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Christian convert, 62, released from prison, leave extended for two others

Christian convert, 62, released from prison, leave extended for two others

Mahrokh Ghanbari (right) has been told she does not need to return to prison. Aylar Bakhtari (left) and Amin Khaki have had their leave extended by 15 days.

A 62-year-old Iranian woman convert to Christianity has been told she does not need to return to prison to complete her one-year sentence for “propaganda against the regime”.

Rokhsareh (Mahrokh) Ghanbari was one of at least seven Christians among the tens of thousands of Iranian prisoners given temporary leave from prison in the past few weeks, due to the coronavirus outbreak.

Mahrokh returned to Shahid Kachooei Prison in her home city of Karaj yesterday, only to be told she was “no longer needed”. 

She is hoping to receive back the 30 million tomans (around $2,000) she deposited for bail in the coming days. 

Mahrokh had served a little over four months of her one-year sentence.

Meanwhile, two other Christian converts on temporary leave from prison – Fatemeh (Aylar) Bakhtari and Amin Khaki, both 36 years old – have had their leave extended until the end of the current Persian-calendar month, equivalent to 18 April.

Article18’s advocacy director, Mansour Borji, welcomed Mahrokh’s release and the extension to Aylar and Amin’s leave. 

He added: “We hope that Aylar and Amin’s leave will also be turned into permanent release, as being forced to return to prison is not only unjust but can also put them in serious risk under the current circumstances.”

Aylar began her one-year jail sentence on 31 August 2019 at Tehran’s Evin Prison. Amin began his 14-month sentence at the central detention centre in Karaj on 6 July 2019. Like Mahrokh, both were convicted of “propaganda against the regime”, as a result of the peaceful practice of their Christian faith.

Amin and Mahrokh were among the first cohort of prisoners given 36 days’ leave on 2 March, as well as another Christian convert who cannot be identified, as Iran responded to continued calls from human rights groups to release prisoners of conscience, amidst fears the country’s overcrowded prisons could become a hotbed for the disease to spread.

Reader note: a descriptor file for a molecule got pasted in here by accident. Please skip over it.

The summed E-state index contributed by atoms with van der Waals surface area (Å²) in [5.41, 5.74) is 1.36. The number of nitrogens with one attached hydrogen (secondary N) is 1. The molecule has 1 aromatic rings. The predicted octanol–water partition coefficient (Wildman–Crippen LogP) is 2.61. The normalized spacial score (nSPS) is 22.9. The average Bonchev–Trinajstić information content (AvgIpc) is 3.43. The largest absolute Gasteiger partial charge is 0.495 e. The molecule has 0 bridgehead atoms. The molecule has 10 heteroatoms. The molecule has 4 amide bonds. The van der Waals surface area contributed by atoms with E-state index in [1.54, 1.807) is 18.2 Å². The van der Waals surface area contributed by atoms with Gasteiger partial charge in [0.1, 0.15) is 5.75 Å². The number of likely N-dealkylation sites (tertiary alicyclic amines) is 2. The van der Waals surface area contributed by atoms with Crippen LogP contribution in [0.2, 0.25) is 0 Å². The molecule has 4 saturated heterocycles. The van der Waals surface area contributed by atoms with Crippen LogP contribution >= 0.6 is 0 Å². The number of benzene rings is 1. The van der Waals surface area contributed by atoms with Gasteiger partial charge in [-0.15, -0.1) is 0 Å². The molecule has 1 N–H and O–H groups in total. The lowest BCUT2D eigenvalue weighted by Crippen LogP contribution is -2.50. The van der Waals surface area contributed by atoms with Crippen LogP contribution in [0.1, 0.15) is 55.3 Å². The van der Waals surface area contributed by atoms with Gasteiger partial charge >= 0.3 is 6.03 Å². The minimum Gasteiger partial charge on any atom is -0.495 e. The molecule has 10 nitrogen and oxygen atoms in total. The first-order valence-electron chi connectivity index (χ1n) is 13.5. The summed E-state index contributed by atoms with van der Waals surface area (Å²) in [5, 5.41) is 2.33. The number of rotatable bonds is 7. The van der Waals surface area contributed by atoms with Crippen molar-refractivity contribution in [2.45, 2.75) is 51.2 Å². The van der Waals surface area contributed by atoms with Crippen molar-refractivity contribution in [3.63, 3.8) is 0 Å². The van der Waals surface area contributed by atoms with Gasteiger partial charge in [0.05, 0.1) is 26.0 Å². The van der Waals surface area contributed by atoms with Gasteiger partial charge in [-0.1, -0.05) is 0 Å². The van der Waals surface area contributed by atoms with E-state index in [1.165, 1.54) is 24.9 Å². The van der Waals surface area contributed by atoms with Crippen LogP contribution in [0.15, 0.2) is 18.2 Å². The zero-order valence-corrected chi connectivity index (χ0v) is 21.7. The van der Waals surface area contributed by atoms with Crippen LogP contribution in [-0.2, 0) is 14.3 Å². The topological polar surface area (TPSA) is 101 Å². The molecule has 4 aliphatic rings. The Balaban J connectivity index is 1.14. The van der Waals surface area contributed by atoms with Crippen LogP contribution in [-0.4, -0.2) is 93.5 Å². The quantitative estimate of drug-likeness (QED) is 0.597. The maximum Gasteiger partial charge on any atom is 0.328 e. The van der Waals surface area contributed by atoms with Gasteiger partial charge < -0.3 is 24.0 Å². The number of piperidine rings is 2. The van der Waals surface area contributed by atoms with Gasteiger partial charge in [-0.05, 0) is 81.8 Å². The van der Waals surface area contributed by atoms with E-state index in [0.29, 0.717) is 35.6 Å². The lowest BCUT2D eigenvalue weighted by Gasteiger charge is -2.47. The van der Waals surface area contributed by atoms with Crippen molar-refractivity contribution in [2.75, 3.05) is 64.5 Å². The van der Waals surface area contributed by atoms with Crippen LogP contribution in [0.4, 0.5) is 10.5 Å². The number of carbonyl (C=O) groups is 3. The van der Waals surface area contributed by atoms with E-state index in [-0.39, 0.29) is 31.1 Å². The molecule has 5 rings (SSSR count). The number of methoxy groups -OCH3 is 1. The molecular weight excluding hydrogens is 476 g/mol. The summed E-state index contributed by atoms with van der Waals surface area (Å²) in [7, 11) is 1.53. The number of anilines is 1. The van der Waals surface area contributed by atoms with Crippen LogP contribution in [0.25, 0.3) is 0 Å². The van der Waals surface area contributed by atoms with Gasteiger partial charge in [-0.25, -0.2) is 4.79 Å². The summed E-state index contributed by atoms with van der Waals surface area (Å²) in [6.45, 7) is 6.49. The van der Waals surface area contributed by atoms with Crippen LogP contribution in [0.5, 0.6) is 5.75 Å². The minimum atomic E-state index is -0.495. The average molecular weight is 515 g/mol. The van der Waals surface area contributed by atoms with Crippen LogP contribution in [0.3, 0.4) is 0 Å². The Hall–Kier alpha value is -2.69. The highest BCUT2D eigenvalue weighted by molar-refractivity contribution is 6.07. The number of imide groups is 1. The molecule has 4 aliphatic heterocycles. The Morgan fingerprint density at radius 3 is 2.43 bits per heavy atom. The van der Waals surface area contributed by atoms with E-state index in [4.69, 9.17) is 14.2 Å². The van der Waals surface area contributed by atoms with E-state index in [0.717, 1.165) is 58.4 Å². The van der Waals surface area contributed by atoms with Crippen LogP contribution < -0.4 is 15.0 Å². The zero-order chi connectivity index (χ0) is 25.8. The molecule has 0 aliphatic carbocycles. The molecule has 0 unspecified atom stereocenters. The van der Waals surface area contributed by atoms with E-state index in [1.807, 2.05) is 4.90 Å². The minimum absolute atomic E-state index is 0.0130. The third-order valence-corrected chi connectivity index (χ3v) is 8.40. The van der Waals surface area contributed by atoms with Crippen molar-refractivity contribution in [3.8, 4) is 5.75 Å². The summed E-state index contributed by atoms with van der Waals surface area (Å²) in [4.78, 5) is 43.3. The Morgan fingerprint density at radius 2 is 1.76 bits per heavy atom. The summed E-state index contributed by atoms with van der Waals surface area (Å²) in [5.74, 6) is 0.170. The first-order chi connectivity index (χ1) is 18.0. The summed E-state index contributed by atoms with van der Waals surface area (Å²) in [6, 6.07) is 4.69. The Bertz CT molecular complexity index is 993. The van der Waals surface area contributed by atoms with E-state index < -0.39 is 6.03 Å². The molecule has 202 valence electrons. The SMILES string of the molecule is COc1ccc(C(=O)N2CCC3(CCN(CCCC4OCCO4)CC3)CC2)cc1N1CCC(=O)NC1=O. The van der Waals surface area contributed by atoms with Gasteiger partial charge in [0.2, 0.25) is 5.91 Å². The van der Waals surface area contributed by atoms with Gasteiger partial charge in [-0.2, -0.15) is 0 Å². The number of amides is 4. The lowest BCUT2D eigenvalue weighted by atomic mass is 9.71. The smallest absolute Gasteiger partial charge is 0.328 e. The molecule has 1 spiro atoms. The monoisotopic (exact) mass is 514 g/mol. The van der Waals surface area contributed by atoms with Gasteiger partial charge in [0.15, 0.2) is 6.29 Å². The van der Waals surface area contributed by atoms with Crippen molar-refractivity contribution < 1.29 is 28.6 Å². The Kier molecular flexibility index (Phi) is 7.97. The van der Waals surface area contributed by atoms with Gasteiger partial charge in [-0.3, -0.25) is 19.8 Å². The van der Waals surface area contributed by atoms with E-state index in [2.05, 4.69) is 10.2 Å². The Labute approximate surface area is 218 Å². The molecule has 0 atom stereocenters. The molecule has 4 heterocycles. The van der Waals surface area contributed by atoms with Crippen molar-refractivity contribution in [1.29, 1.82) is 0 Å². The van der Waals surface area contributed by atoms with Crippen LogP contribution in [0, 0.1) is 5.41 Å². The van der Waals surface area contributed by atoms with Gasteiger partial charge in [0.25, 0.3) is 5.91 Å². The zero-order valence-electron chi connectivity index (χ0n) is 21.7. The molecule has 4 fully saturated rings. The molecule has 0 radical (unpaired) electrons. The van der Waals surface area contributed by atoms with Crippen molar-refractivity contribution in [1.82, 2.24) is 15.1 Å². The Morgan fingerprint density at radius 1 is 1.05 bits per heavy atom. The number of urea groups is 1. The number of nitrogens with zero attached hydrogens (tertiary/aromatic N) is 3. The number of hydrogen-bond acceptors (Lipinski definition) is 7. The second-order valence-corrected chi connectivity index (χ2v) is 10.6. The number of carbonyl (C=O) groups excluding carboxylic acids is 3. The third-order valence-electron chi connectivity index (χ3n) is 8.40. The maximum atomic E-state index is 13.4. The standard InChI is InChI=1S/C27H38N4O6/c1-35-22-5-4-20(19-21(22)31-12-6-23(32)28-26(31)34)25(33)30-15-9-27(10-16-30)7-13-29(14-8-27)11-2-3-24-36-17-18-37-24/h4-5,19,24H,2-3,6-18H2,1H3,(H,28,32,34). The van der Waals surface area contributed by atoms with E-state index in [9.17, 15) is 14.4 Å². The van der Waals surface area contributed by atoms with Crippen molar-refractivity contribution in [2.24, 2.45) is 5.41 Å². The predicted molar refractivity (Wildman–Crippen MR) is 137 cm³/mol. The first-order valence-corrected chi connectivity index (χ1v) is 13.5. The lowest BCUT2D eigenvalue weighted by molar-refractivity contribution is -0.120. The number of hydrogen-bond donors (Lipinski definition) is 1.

Two weeks later, on 15 March, Aylar was also given temporary leave

Previously, on 26 February, Iranian-Assyrian Christian Ramiel Bet-Tamraz, 35, was released from prison three weeks ahead of schedule, as was another Christian convert who cannot be identified. 

On the same day, Christian convert Fatemeh (Mary) Mohammadi, 21, was released on a bail of 30 million tomans ($2,000), pending a court hearing five days later, which was later postponed to 14 April.

Mary tweeted that the decision to continue scheduling court cases and imprisoning people during the coronavirus crisis should be considered a “crime against humanity”.

It is also believed that Majidreza Souzanchi, 36, who is coming to the end of his two-year sentence, has been or is soon to be released.

10 Christians still detained

Clockwise from top left: Nasser Navard Gol-Tapeh, Zaman Fadaie, Mohammad Reza Omidi, and Yousef Nadarkhani.

However, ten Iranian Christians serving longer sentences of between five and ten years remain in prison, despite calls for their release.

This includes four Christians whose convictions are currently being reviewed.

Yousef Nadarkhani, 42, Mohammad Reza (Yohan) Omidi, 46, and Zaman (Saheb) Fadaie, 36, have made several requests for release on bail since their retrials were accepted in October, and their families are increasingly anxious about them.

The same is true for the family of Nasser Navard Gol Tapeh, who is 58 years old and has suffered several health issues

Nasser was finally granted a retrial in February, having initially been denied in October.

Saheb has also suffered health issues, and was recently denied treatment in prison despite suffering from a fever and hallucinating.

The other Christians still being detained are Mohammad Ali Mossayezbazeh, who was sentenced alongside Yousef, Saheb and Yohan; and Abdolreza Ali Haghnejad, Shahrooz Eslamdoust, Babak Hosseinzadeh, Mehdi Khatibi, and Behnam Akhlaghi, who recently lost their appeals against five-year sentences.

All of them, apart from Nasser, are from the northern city of Rasht and are part of the non-Trinitarian “Church of Iran”. 

Four more “Church of Iran” members from Rasht – Khalil Dehghanpour, Hossein Kadivar, Kamal Naamanian and Mohammad Vafadar – are currently out on bail, awaiting summonses to serve their own five-year sentences, having lost their appeals alongside Abdolreza, Shahrooz, Babak, Mehdi and Behnam.

Several other Christians are currently enmeshed in ongoing court cases, including Victor Bet-Tamraz, his wife Shamiram and three Christian converts – Amin Afshar-Naderi, Hadi Asgari and Kavian Fallah-Mohammadi – whose appeal hearings have been repeatedly postponed. Their next hearing is scheduled for 1 June.


For an up-to-date list of all known court proceedings involving Iranian Christians, see our Prisoners List.